All of Seacourt's original houses were timber-framed.[14] Then in the 13th century a new north–south street was laid out and lined with stone-built houses on both sides.[15]

The old road between Eynsham and Oxford passed through Seacourt rather than Botley.[12] In the Middle Ages the treacle (i.e. healing) well at Binsey was a place of pilgrimage. Binsey is just on the other side of Seacourt Stream, so some pilgrims used to stay at Seacourt to visit the well.[12] According to tradition, Seacourt had 24 inns to accommodate them.[12] However, in 1439 the report that Seacourt parish church had collapsed stated also that all but two of the houses in the village were ruined and uninhabited.[12]

In the time of the antiquarian Anthony Wood (1632–95) the ruins of Seacourt were still visible.[12] Today no building survives on the site of the village but there are a few bumps in the fields. The village site was excavated between 1937 and 1939[16] and again in 1958 and 1959.[17]

In 1924 there were two farms to the south of the former village.[12] One was Seacourt Farm, which survived until 1963.[18]

By 1831 Seacourt was an extra-parochial area.[12] In 1858 it became a civil parish, but in 1900 it was absorbed into the neighbouring parish of Wytham.[19]

The name continues in Seacourt Stream, the Seacourt Bridge public house by Seacourt Road, Seacourt Tower and Seacourt Park and Ride car park.

References[edit]

Notes[edit]

  1. ^ The site is designated as Historic Statutory and Scheduled Monument (SHADED POLYGON)
  2. ^ The map also shows Port Meadow, Oxford to the east of the River Thames, also designated as Historic Statutory and Scheduled Monument (SHADED POLYGON)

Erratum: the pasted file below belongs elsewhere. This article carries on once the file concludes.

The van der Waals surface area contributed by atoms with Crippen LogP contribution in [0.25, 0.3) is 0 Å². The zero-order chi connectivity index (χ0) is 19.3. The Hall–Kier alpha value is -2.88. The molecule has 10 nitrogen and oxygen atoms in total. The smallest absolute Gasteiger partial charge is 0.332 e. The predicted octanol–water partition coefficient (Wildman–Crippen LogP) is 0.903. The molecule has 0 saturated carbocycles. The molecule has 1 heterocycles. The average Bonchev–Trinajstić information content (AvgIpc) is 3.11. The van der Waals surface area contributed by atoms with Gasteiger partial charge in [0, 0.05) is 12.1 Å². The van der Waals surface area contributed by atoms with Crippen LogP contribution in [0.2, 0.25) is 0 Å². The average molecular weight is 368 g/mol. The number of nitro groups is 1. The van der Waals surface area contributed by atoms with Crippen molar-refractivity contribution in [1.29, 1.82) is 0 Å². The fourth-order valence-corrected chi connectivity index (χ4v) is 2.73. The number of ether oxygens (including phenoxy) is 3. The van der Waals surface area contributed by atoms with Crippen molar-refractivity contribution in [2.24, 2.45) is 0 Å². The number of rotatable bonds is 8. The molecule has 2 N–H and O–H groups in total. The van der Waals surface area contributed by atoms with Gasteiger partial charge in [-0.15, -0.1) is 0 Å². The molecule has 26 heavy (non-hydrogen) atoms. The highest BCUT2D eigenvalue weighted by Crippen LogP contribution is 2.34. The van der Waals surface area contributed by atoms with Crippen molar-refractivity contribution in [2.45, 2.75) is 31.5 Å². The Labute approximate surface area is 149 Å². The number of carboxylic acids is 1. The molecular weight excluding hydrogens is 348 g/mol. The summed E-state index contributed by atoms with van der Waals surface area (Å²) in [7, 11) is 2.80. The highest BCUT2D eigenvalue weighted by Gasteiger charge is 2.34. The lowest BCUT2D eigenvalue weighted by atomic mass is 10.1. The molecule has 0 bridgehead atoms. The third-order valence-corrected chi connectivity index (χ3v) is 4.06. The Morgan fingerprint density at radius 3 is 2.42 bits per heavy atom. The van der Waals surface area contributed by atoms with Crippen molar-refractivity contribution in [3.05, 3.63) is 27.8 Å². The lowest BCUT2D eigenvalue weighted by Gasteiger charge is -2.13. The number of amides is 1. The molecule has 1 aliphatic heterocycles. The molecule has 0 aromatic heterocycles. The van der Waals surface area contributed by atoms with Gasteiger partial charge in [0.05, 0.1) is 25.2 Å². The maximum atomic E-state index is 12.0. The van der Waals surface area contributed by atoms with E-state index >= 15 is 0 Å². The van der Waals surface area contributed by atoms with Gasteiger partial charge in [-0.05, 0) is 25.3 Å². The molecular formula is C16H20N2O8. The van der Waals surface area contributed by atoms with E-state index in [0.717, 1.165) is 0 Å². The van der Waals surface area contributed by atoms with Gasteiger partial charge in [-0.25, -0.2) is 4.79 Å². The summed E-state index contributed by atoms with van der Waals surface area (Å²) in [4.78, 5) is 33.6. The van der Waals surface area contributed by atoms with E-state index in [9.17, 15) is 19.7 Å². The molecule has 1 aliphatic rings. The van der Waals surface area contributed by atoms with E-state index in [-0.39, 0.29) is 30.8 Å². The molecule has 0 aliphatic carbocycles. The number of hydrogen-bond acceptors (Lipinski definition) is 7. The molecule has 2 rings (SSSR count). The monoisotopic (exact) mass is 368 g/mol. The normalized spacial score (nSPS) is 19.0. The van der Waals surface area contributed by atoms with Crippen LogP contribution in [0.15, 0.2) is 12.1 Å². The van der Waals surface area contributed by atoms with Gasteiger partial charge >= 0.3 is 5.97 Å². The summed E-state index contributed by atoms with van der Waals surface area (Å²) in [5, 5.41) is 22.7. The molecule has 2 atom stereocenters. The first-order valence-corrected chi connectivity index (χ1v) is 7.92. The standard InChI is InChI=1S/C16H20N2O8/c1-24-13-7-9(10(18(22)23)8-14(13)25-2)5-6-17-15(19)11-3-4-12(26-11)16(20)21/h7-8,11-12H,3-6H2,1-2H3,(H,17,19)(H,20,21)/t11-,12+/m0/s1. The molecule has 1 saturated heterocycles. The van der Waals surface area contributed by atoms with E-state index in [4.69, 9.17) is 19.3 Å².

3. ^ The site of Seacourt DMV was part of Berkshire until the 1974 boundary changes transferred it to Oxfordshire. See also :
  4. ^ DOCUMENTARY HISTORY ( Martin Biddle ) " The earliest mention of Seacourt occurs in a charter of Eadwig which grants twenty hides of land to Abingdon Abbey about 957. " PDF page 11, actual page 79 [2]

    aet Hengestesige , and aet Seofecanwyrthe , and aet Wihtham

  5. ^ See Eadwig's Charter to Abingdon Abbey c.957 > Seofecanwyrthe > Name corruption
  6. ^ Old Norse ' sef '  : " sedge, rush " [4]
  7. ^ Old English worðig : " enclosed homestead, farm " [5]
  8. ^ See Eadwig's Charter to Abingdon Abbey c.957 > Seacourt toponym
  9. ^ WiKtionary : < seave > From Old Norse sef, whence also Danish siv, Icelandic sef and Swedish säv (“club-rush”).
  10. ^ WiKtionary : < court > A courtyard; an enclosed space.
  11. ^ The priory of Studley " The next year and again in 1294 the bishop wrote to the prioress that the presence of John of Sevekworth ... " [8]
  12. ^ Old English secg : " sedge, reed, rush, flag " [9]
  13. ^ DOCUMENTARY HISTORY ( Martin Biddle ) In 1439 the Vicar reported " the church itself of Seck worth was collapsed " – PDF page 15, actual page 83. [10]
  14. ^ See Botley, Oxfordshire

Citations[edit]

  1. ^ "MAGiC MaP : Seacourt DMV – Use Table of Contents for Colour Mapping ". Natural England - Magic in the Cloud.
  2. ^ Biddle 1962, p. 79.
  3. ^ a b The common name " rush " can refer to more than one family. See Rush (botanical disambiguation).
  4. ^ Reaney 1969, p. 175.
  5. ^ Clark Hall 1916, p. 758.
  6. ^ *"SEACOURT". Open Domesday. Retrieved 1 September 2022.
  7. ^ Page & Ditchfield 1924, pp. 421–423.
  8. ^ Page 1907, pp. 77–79.
  9. ^ Clark Hall 1916, p. 549.
  10. ^ Biddle 1962, p. 83.
  11. ^ *"Seacourt park and ride - OX2 0HP". Oxford City Council. Retrieved 1 September 2022.
  12. ^ a b c d e f g h i j k l m n o p q r s t u v Page & Ditchfield, 1924, pages 421–423
  13. ^ Page, 1907, pages 77–79
  14. ^ Rowley, 1978, page 48
  15. ^ Rowley, 1978, pages 48, 126
  16. ^ Bruce-Mitford, 1940
  17. ^ Biddle, 1961–62
  18. ^ Hanson, 1995, pp.52–55
  19. ^ Vision of Britain website

Sources[edit]

Books
  • Hanson, John (1995). The Changing Faces of Botley and North Hinksey. Witney: Robert Boyd.
  • Reaney, P H (1969). The Origin of English Place Names. Routledge & Kegan Paul.
  • Clark Hall, John R. (1916). A Concise Anglo−Saxon Dictionary, Second Edition. The Macmillan Company.
Online